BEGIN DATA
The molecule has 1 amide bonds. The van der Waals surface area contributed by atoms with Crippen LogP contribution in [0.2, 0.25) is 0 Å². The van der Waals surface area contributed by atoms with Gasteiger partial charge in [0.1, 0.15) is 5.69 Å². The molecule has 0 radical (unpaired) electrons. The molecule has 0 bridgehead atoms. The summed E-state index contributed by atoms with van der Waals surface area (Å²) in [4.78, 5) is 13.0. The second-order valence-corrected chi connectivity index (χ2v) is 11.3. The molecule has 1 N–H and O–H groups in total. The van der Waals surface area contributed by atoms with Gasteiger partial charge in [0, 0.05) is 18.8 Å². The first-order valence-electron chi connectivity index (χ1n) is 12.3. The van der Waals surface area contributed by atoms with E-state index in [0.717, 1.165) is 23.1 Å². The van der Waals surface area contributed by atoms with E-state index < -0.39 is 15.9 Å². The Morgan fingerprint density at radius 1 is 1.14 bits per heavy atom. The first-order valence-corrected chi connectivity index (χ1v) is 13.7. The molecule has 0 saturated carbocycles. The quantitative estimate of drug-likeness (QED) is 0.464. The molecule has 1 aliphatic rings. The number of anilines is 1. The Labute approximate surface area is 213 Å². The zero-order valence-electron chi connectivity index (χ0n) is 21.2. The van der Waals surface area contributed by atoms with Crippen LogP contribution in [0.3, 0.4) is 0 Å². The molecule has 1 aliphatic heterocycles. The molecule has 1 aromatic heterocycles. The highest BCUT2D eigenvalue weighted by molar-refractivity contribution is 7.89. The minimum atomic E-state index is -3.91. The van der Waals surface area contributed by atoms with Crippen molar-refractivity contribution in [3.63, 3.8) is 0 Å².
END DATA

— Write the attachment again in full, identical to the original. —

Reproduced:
The molecule has 1 amide bonds. The van der Waals surface area contributed by atoms with Crippen LogP contribution in [0.2, 0.25) is 0 Å². The van der Waals surface area contributed by atoms with Gasteiger partial charge in [0.1, 0.15) is 5.69 Å². The molecule has 0 radical (unpaired) electrons. The molecule has 0 bridgehead atoms. The summed E-state index contributed by atoms with van der Waals surface area (Å²) in [4.78, 5) is 13.0. The second-order valence-corrected chi connectivity index (χ2v) is 11.3. The molecule has 1 N–H and O–H groups in total. The van der Waals surface area contributed by atoms with Gasteiger partial charge in [0, 0.05) is 18.8 Å². The first-order valence-electron chi connectivity index (χ1n) is 12.3. The van der Waals surface area contributed by atoms with E-state index in [0.717, 1.165) is 23.1 Å². The van der Waals surface area contributed by atoms with E-state index < -0.39 is 15.9 Å². The Morgan fingerprint density at radius 1 is 1.14 bits per heavy atom. The first-order valence-corrected chi connectivity index (χ1v) is 13.7. The molecule has 0 saturated carbocycles. The quantitative estimate of drug-likeness (QED) is 0.464. The molecule has 1 aliphatic rings. The number of anilines is 1. The Labute approximate surface area is 213 Å². The zero-order valence-electron chi connectivity index (χ0n) is 21.2. The van der Waals surface area contributed by atoms with Crippen LogP contribution in [0.3, 0.4) is 0 Å². The molecule has 1 aliphatic heterocycles. The molecule has 1 aromatic heterocycles. The highest BCUT2D eigenvalue weighted by molar-refractivity contribution is 7.89. The minimum atomic E-state index is -3.91. The van der Waals surface area contributed by atoms with Crippen molar-refractivity contribution in [3.63, 3.8) is 0 Å².